By now you’ve read the multiple stories about the suicides of Kate Spade and Anthony Boudain, and the CDC’s report of the 30% plus rise in suicides in the US since 1999.
It doesn’t matter what others think, whether they say it’s selfish, cruel (to the survivors), cowardly, escapist, or the easy way out. It’s the person him/herself who is struggling with this, and although friends and family have a person’s best interest at heart, let’s face it – they’re not very objective. They can’t be, nor should they be. That’s not their role, or the type of relationship they have. If you, or someone you know is feeling suicidal, get (them) to a trained therapist. It’s their job to be objective. Work it out with them. If you do talk to friends or relatives, talk to the ones who will support you to get help.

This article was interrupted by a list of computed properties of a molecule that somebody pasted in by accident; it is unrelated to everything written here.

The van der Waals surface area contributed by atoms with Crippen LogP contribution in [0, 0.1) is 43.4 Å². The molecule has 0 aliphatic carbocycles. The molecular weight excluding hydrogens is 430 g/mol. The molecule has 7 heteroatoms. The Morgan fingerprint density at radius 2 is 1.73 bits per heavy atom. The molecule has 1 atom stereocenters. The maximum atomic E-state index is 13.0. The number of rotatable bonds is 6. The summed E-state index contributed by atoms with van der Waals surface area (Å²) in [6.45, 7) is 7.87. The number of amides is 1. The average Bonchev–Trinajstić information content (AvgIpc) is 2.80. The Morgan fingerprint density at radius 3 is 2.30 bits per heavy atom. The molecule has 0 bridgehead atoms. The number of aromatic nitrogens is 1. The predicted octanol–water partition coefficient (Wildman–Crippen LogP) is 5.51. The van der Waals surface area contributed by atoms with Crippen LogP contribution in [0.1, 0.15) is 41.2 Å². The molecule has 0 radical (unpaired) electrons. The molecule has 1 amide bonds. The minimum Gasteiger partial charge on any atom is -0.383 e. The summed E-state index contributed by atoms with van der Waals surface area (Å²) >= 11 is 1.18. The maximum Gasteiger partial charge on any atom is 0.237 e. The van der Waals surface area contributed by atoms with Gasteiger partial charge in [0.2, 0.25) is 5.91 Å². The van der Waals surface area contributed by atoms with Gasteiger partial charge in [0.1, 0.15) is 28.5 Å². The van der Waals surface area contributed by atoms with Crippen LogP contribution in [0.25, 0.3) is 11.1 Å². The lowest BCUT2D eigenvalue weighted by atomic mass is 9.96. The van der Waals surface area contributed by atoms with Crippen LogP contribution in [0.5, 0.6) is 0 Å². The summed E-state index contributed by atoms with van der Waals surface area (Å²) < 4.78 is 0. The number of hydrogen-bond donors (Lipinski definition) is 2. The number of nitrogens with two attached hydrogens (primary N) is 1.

Studies show that people who have survived suicide or seriously considered it, report that it wasn’t that they didn’t want to live, but that they didn’t want to live with the unbearable pain. They couldn’t see any other way out.
Many people who are considering suicide face difficult life situations, which understandably cause depression, hopelessness and helplessness. Depression is like brain fog, even though it may not feel that way. They’re unable to see or shift to other possibilities. Depression restricts a person’s thinking and emotions. The trait or hallmark of depression in particular is how it deceives the person who embraces it. It is beguiling and insidious. The person feels trapped not only by their life situation, but by their depression, as well. The two become entwined, and they no longer know how to extricate themselves.
If you can’t find your way out, work with someone who can help you. Do yourself a favor. If you, or someone you know feels suicidal, get to a therapist. Or call the National Suicide Prevention Lifeline at 1-800-273-8255, visit suicidepreventionlifeline.org, or text “START” to 741-741. All are open 24/7, 365 days a year.